For 8-year old Werner Doehner, everything about the airship that floated over the field at Frankfurt looked humongous. The Zeppelin before him stretched 245 meters (803.8 feet) from nose to tail – longer than some of the ocean liners that sailed the North Atlantic. Even the propeller blades on the airship’s four reversible Daimler-Benz diesel engines and the rubber tires on the control car looked enormous to the young boy.
Six months into a new century in an age already known for astounding technological progress, a strange cigar-shaped vehicle slowly rose from a shed on Lake Constance in southern Germany and began to move forward.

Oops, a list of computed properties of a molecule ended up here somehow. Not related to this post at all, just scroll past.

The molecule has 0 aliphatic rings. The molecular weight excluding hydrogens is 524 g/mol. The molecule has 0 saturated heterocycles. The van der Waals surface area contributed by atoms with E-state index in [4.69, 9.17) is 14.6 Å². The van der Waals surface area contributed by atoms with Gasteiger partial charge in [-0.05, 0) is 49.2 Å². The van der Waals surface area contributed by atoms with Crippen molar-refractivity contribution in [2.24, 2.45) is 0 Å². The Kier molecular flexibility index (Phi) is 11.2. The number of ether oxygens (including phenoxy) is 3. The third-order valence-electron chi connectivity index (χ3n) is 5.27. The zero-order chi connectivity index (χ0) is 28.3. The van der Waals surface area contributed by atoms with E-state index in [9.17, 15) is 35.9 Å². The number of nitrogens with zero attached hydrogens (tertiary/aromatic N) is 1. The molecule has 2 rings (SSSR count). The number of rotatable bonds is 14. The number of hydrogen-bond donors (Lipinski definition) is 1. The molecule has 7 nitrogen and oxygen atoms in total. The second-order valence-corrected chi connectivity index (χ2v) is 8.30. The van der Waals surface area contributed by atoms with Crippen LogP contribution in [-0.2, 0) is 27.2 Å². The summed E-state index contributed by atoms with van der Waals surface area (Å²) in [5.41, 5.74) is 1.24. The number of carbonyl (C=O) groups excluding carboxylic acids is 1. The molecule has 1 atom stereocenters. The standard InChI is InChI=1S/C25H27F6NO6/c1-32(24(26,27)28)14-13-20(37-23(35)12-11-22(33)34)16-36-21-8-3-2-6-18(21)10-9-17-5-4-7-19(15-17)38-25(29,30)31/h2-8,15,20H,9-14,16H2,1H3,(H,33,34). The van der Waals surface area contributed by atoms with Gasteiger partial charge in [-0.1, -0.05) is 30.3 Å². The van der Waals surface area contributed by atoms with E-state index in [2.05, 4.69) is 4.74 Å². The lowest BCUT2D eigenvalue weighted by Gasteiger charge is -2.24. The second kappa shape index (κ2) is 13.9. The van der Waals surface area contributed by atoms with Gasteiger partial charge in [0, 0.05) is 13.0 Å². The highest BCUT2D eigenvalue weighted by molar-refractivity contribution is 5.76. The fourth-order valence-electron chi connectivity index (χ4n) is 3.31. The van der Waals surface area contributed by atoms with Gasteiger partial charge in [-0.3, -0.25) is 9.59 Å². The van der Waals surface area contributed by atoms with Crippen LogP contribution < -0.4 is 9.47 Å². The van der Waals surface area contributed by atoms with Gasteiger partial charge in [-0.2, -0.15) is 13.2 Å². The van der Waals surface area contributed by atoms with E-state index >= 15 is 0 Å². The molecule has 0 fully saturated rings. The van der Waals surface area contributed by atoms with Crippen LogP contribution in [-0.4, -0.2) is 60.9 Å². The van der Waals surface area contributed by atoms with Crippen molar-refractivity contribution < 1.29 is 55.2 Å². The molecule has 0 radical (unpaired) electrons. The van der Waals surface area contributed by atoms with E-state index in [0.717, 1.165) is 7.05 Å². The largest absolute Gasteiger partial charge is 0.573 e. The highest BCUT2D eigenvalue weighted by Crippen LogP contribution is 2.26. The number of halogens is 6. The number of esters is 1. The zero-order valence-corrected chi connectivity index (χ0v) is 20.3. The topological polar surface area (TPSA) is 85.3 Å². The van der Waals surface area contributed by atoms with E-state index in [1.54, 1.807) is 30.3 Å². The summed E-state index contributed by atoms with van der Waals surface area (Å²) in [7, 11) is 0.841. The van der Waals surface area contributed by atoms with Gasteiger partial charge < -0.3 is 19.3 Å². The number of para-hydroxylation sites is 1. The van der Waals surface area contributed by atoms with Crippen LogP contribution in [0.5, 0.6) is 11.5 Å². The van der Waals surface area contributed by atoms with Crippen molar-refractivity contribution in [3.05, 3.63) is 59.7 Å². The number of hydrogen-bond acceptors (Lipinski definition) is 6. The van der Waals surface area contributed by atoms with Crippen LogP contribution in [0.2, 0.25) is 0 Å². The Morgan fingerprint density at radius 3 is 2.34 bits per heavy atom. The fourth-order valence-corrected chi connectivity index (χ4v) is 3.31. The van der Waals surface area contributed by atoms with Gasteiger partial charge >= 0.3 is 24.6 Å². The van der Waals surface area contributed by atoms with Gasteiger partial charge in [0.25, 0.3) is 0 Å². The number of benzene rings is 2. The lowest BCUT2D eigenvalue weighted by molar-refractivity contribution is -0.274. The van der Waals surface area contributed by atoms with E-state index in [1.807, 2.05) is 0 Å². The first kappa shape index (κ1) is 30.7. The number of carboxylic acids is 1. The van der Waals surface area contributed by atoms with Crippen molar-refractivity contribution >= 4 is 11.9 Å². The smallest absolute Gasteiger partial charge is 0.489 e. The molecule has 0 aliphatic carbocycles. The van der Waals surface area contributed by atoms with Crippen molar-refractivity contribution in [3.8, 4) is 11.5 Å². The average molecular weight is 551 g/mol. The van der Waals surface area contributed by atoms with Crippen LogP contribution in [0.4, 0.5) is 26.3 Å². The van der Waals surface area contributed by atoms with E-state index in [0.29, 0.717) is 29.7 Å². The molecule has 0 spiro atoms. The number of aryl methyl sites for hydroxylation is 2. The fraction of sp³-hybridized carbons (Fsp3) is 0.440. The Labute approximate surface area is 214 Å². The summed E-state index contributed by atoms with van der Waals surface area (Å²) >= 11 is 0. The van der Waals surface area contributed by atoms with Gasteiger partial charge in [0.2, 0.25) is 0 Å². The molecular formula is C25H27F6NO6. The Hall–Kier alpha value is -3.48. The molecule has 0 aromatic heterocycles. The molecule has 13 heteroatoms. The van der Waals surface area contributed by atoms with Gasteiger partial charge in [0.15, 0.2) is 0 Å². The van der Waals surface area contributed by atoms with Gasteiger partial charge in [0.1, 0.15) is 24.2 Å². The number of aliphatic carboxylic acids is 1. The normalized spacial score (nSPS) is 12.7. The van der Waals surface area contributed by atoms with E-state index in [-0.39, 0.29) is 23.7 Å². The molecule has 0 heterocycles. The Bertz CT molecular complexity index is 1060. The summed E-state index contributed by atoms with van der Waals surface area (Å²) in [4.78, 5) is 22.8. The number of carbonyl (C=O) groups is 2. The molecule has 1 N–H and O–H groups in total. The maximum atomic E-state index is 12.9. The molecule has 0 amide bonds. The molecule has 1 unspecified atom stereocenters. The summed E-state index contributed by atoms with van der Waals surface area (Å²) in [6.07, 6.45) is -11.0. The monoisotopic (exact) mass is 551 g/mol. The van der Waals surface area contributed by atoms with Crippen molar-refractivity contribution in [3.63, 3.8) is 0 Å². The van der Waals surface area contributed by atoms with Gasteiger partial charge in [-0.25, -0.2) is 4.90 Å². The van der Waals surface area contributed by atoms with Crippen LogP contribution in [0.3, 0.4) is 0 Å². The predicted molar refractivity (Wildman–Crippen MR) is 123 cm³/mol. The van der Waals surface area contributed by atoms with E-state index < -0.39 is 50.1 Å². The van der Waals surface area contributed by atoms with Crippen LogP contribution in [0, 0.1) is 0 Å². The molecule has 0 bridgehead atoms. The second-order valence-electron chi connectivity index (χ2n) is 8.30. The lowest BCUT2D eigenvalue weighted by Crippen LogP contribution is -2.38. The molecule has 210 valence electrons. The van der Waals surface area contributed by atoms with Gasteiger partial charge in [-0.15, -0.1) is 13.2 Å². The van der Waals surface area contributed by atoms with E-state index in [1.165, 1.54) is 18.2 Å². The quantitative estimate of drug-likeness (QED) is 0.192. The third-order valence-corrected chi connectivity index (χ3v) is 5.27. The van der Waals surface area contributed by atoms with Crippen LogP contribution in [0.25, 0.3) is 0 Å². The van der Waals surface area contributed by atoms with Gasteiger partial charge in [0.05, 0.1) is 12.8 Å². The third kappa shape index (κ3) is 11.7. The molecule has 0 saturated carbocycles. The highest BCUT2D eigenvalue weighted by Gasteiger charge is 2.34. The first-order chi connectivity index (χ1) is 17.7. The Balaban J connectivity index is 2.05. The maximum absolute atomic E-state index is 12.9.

Stretching 128 meters (420 feet) from bow to stern, the LZ-1 (Luftschiff Zeppelin, or “Airship Zeppelin”) consisted of a cylindrical aluminum frame covered in fabric with two gondolas suspended below it. Lift was provided by 17 gas bags made of rubberized cotton that contained 11,298 cubic meters (399,000 cubic feet) of flammable hydrogen. The LZ-1 was propelled forward by a pair of 11 kW (14 hp) Daimler engines.